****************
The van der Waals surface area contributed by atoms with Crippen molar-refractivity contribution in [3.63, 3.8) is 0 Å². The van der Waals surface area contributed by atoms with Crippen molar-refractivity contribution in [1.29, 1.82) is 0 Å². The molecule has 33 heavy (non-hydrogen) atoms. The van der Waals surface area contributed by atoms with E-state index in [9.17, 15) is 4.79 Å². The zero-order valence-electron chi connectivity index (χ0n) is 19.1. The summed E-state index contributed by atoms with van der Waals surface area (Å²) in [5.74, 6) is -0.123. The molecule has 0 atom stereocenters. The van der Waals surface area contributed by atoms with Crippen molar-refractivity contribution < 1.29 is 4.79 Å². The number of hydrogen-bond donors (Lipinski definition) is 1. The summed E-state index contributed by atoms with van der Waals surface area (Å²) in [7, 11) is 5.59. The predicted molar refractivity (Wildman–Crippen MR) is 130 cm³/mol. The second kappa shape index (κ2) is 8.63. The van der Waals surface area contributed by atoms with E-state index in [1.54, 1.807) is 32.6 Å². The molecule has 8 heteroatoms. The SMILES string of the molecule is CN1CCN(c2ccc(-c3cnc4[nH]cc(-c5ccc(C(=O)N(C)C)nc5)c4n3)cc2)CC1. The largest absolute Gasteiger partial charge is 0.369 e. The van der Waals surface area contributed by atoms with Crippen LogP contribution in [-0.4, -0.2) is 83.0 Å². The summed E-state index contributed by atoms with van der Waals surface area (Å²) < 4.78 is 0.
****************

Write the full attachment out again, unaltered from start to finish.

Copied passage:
The van der Waals surface area contributed by atoms with Crippen molar-refractivity contribution in [3.63, 3.8) is 0 Å². The van der Waals surface area contributed by atoms with Crippen molar-refractivity contribution in [1.29, 1.82) is 0 Å². The molecule has 33 heavy (non-hydrogen) atoms. The van der Waals surface area contributed by atoms with E-state index in [9.17, 15) is 4.79 Å². The zero-order valence-electron chi connectivity index (χ0n) is 19.1. The summed E-state index contributed by atoms with van der Waals surface area (Å²) in [5.74, 6) is -0.123. The molecule has 0 atom stereocenters. The van der Waals surface area contributed by atoms with Crippen molar-refractivity contribution < 1.29 is 4.79 Å². The number of hydrogen-bond donors (Lipinski definition) is 1. The summed E-state index contributed by atoms with van der Waals surface area (Å²) in [7, 11) is 5.59. The predicted molar refractivity (Wildman–Crippen MR) is 130 cm³/mol. The second kappa shape index (κ2) is 8.63. The van der Waals surface area contributed by atoms with E-state index in [1.54, 1.807) is 32.6 Å². The molecule has 8 heteroatoms. The SMILES string of the molecule is CN1CCN(c2ccc(-c3cnc4[nH]cc(-c5ccc(C(=O)N(C)C)nc5)c4n3)cc2)CC1. The largest absolute Gasteiger partial charge is 0.369 e. The van der Waals surface area contributed by atoms with Crippen LogP contribution in [-0.4, -0.2) is 83.0 Å². The summed E-state index contributed by atoms with van der Waals surface area (Å²) < 4.78 is 0.